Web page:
Baseball is the sport of choice for stat nerds. There are home runs (HR), earned run averages (ERA), runs batted in (RBIs), and, of course, strikeouts (K). But hold up — why are strikeouts abbreviated with a “K” instead of “S”? Here’s the scoop.
According to legend, the credit goes to an old school sports writer named Henry Chadwick. Apparently, Chadwick used “K” for a strikeout because the letter “K” is the last letter of the word “struck.”
Why didn’t he just use “S”? Good question. According to The Straight Dope, it’s because Chadwick had already used the “S” as shorthand for sacrifice hits. So, he went with “K.”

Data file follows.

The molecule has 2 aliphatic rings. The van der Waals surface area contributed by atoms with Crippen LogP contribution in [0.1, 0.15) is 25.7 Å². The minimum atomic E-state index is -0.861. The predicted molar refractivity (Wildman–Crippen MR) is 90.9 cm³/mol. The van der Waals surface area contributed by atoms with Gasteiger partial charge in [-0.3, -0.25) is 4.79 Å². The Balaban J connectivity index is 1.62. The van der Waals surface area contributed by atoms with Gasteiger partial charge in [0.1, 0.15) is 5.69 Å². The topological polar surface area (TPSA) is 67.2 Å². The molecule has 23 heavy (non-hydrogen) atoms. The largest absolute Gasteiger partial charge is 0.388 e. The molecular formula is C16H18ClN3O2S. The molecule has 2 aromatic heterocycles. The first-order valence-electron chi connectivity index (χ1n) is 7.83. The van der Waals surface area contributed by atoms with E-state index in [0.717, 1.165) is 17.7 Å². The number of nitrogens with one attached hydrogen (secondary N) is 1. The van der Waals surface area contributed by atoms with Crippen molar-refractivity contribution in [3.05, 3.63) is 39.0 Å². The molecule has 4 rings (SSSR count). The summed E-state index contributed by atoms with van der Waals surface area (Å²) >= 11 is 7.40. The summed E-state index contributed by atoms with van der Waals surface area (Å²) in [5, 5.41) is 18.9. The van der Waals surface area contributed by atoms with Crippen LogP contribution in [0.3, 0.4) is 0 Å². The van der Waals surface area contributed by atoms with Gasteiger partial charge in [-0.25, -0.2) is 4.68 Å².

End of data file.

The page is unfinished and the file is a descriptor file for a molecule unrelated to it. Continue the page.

Chadwick, a respected sportswriter, was largely responsible for creating much of the shorthand that baseball fans use on scorecards. You know how during a double play the announcers will say something like, “That was a 6-4-3″? That’s due to Chadwick, who came up with the system used to number the fielders. A shortstop is “6,” a second baseman is “4,” a first baseman is “3,” and so on. That’s still in use today.
Chadwick died in 1908 and was elected to the Baseball Hall of Fame posthumously in 1938. According to the Hall, Chadwick wrote the first hard-cover book on baseball ever.
Thanks for reading and let’s play ball,
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